Tuesday, August 21, 2007
Yenta, the "social graph"Brad Fitzpatrick & David Recordon have issued a manifesto called "Thoughts on the Social Graph," where that is defined as the global mapping of everybody and how they're related (see this Wikipedia entry for more detail).
Brad & David decry the effort needed to involve your friends, family, acquaintances, etc. in the activities presented by the Next Big Thing in social networks - whether that's aggregating current thoughts, current locations, current activities, etc. As they say, not only do you have to fill in all of your personal details at each new site:
"You also have to have usernames, passwords (or hopefully you use OpenID instead), a way to invite friends, add/remove friends, and the list goes on. So generally you have to ask for email addresses too, requiring you to send out address verification emails, etc. Then lost username/password emails. etc, etc. If I had to declare the problem statement succinctly, it'd be: People are getting sick of registering and re-declaring their friends on every site."
What they're proposing is a service (open source, at that):
"...which collects, merges, and redistributes the graphs from all other social network sites into one global aggregated graph. This is then made available to other sites (or users) via both public APIs (for small/casual users) and downloadable data dumps, with an update stream / APIs, to get iterative updates to the graph (for larger users)".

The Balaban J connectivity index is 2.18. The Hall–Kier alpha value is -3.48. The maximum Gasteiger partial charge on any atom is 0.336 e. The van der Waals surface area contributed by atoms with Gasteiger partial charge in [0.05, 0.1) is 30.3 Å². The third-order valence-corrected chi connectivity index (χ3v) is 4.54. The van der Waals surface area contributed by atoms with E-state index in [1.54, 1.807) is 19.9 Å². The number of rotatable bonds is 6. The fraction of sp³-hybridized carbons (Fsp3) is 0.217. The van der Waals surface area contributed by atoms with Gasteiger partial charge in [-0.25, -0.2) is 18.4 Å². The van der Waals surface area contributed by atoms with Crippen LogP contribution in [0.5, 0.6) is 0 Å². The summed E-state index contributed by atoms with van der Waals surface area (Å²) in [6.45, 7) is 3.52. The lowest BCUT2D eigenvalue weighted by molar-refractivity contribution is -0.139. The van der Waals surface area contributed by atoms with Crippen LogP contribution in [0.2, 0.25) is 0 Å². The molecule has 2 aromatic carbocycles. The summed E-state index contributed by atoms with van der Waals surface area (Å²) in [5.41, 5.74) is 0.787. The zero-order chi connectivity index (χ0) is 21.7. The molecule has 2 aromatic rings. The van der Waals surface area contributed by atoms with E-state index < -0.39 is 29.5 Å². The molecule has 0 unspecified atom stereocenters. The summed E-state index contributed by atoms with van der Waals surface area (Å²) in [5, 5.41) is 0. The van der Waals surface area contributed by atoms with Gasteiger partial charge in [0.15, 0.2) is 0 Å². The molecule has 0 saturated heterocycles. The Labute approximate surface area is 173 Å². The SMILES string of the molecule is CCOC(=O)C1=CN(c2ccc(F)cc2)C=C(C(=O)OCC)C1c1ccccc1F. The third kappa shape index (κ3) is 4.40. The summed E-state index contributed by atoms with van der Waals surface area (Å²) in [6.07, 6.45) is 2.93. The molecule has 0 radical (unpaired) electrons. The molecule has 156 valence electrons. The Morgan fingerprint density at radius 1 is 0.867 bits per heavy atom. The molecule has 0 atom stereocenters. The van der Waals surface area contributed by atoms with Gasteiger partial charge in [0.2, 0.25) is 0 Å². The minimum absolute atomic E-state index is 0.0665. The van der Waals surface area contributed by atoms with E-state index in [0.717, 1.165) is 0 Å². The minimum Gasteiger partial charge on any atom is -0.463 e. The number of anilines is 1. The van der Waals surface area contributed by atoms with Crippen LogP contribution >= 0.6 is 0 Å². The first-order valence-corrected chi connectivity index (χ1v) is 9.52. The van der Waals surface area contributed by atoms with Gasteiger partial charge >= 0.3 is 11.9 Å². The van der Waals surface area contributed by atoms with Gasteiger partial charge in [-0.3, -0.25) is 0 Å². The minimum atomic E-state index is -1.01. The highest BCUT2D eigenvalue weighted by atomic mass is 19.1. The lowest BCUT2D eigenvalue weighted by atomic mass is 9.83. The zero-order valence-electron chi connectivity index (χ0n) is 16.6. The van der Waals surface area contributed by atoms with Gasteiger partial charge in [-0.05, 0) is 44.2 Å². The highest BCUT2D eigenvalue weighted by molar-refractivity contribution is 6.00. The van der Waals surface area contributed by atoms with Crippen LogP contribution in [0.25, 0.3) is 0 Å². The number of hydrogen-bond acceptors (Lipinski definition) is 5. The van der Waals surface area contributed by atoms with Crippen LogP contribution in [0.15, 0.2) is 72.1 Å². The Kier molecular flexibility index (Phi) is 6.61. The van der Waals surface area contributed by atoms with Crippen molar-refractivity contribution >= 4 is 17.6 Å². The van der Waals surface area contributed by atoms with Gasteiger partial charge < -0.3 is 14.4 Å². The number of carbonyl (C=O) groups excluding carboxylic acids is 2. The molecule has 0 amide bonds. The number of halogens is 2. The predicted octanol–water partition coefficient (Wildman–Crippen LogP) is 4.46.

But, as I've said before, I don't want to aggregate every relationship I have. I especially don't want to aggregate them where the whole world (or even just that part I'm "related" to, i.e. all the members of my 'social graph') can see all of my relationships!
There's a reason why people create different personas for different on-line communities - they really do wish to keep parts of their life seperate from other parts. Do I really want my children to know how I interact with my work-related friends? Do I want all of my clients to figure out who my other clients are? Do I really want the feds to be able to easily create a dossier of all my contacts? No. No. And, um, definitely no.
The portable relationship graph is a nice idea, but only when all parties to each relationship agree to the port.
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